Fund-raising champion Bush lags online

By Jonathan D. Salant, Associated Press, 02/04/00

Internet fund raising graphic

* McCain trying to turn primary win into cash


WASHINGTON -- George W. Bush, whose presidential campaign is shattering fund-raising records, is dead last when it comes to donations over the Internet. GOP rival John McCain and Democrats Al Gore and Bill Bradley have gathered significantly more money on the Web.

Indeed, McCain raised twice as much money through his Web site in the first day after winning the New Hampshire primary than Bush has raised online for his entire campaign.

"The Internet is the great equalizer," McCain campaign spokeswoman Nancy Ives said. "It's turned politics on its head."

McCain has raised more than $2.5 million online since the start of the campaign, with about half that coming since his New Hampshire victory Tuesday. Former Sen. Bill Bradley has raised more than $1.6 million and Vice President Gore around $1.1 million.

Bush, on the other hand, has raised just $340,000, although he has shattered all campaign fund-raising records by hauling in $68 million overall. Half Bush's online money has come after the start of the year; the Texas governor sent out two fund-raising e-mails since Jan. 1, complete with a link to the donor part of his Web site.

"While most other candidates are receiving millions of dollars in taxpayer funding, my campaign depends entirely upon contributions from supporters like you," Bush wrote in his latest letter. "Your financial assistance will help me keep my ads on the air, the mailings sailing out the door and the phone banks cranking."

What the Internet has done is to allow McCain to turn his victory in New Hampshire into instant cash without having to spend any scarce funds on direct mail or other fund-raising efforts.

"In the past, candidates had to send letters out, either in advance of the primary hoping they would do well or engaging in manic fund raising right after the primary," said Anthony Corrado, a professor of government at Colby College in Waterville, Maine. "Even then, you didn't have the money until seven to 10 days after the primary. By the time the checks start coming in, and they clear the bank, it usually wasn't until the next week that you had any money."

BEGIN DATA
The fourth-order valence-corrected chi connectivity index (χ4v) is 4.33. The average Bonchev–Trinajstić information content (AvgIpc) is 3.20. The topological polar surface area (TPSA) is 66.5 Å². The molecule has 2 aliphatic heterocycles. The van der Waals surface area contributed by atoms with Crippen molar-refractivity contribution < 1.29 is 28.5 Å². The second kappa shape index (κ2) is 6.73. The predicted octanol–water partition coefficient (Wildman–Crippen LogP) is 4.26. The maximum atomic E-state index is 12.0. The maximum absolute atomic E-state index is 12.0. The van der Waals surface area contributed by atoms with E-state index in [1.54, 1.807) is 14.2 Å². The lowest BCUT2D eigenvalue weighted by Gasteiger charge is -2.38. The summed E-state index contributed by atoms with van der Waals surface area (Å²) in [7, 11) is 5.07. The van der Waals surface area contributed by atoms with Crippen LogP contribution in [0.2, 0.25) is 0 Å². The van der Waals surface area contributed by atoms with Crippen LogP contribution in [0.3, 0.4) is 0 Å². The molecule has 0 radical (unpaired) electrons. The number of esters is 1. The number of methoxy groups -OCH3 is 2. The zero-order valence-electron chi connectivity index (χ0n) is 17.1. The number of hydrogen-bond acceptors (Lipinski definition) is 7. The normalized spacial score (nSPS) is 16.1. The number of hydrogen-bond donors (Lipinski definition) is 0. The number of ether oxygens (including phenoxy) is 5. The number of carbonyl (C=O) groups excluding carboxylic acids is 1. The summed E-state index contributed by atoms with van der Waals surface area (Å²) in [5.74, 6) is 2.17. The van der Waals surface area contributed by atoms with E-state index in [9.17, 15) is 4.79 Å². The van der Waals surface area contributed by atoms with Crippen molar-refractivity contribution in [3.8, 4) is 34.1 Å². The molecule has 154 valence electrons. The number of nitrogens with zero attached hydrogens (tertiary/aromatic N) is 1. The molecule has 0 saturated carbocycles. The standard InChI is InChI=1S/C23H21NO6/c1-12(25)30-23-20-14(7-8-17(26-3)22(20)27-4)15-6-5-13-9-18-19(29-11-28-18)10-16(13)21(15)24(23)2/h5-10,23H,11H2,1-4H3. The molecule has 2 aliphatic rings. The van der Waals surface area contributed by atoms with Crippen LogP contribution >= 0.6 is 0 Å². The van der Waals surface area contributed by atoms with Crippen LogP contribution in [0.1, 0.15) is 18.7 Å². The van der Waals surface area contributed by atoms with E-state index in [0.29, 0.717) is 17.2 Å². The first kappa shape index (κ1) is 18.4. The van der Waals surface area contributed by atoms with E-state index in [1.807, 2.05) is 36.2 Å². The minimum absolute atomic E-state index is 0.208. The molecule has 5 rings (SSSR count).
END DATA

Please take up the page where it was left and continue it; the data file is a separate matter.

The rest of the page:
Because online users donate by credit card, the campaigns can get the money at once. And most of the money will be doubled up by the government, which matches the first $250 of each individual contribution to candidates who agree to spending limits.

Bush is not accepting federal funds, but McCain, Gore and Bradley are. Since most of the money raised over the Internet comes as small contributions, those donations will be matched dollar for dollar. So McCain's total online haul after the New Hampshire primary will be more than $2 million when the federal funds are factored in.

Putting it another way, McCain had about $7.7 million to spend at the beginning of January, including his federal matching funds. Just after New Hampshire, he took in another $2 million.

And since many of those new donors have given less than the maximum contribution of $1,000, McCain can go back to them for additional funds.

"What the Internet has done is provided candidates with a means of harnessing the outpouring of support that can come after a big election victory," Corrado said. "If he wins South Carolina, these are donors he can now go back to for Michigan and keep that financial momentum going."